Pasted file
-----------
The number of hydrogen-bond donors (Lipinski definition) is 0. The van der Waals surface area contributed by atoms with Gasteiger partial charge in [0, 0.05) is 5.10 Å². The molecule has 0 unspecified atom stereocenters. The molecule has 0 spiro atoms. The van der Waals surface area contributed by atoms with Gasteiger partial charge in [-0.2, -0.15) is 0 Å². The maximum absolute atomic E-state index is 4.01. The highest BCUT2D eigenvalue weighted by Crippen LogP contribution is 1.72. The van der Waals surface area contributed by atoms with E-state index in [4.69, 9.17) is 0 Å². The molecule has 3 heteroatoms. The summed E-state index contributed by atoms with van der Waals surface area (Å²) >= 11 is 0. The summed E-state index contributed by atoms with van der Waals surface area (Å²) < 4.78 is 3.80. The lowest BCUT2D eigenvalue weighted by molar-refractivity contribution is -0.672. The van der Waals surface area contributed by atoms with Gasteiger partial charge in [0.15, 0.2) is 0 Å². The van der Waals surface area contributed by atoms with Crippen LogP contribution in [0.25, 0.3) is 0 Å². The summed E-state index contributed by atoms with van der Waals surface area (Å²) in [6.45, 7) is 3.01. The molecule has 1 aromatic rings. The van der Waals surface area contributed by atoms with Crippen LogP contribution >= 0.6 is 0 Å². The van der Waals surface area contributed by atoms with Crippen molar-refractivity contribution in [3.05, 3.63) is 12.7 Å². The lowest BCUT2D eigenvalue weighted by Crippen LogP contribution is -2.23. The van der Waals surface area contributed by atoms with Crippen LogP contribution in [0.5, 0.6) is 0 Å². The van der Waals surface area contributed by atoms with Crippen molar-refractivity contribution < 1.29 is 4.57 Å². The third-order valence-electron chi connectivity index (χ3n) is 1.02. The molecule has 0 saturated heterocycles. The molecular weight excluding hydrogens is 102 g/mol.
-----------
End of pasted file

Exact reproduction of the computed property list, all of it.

The number of hydrogen-bond donors (Lipinski definition) is 0. The van der Waals surface area contributed by atoms with Gasteiger partial charge in [0, 0.05) is 5.10 Å². The molecule has 0 unspecified atom stereocenters. The molecule has 0 spiro atoms. The van der Waals surface area contributed by atoms with Gasteiger partial charge in [-0.2, -0.15) is 0 Å². The maximum absolute atomic E-state index is 4.01. The highest BCUT2D eigenvalue weighted by Crippen LogP contribution is 1.72. The van der Waals surface area contributed by atoms with E-state index in [4.69, 9.17) is 0 Å². The molecule has 3 heteroatoms. The summed E-state index contributed by atoms with van der Waals surface area (Å²) >= 11 is 0. The summed E-state index contributed by atoms with van der Waals surface area (Å²) < 4.78 is 3.80. The lowest BCUT2D eigenvalue weighted by molar-refractivity contribution is -0.672. The van der Waals surface area contributed by atoms with Gasteiger partial charge in [0.15, 0.2) is 0 Å². The van der Waals surface area contributed by atoms with Crippen LogP contribution in [0.25, 0.3) is 0 Å². The summed E-state index contributed by atoms with van der Waals surface area (Å²) in [6.45, 7) is 3.01. The molecule has 1 aromatic rings. The van der Waals surface area contributed by atoms with Crippen LogP contribution >= 0.6 is 0 Å². The van der Waals surface area contributed by atoms with Crippen molar-refractivity contribution in [3.05, 3.63) is 12.7 Å². The lowest BCUT2D eigenvalue weighted by Crippen LogP contribution is -2.23. The van der Waals surface area contributed by atoms with Crippen LogP contribution in [0.5, 0.6) is 0 Å². The van der Waals surface area contributed by atoms with Crippen molar-refractivity contribution < 1.29 is 4.57 Å². The third-order valence-electron chi connectivity index (χ3n) is 1.02. The molecule has 0 saturated heterocycles. The molecular weight excluding hydrogens is 102 g/mol.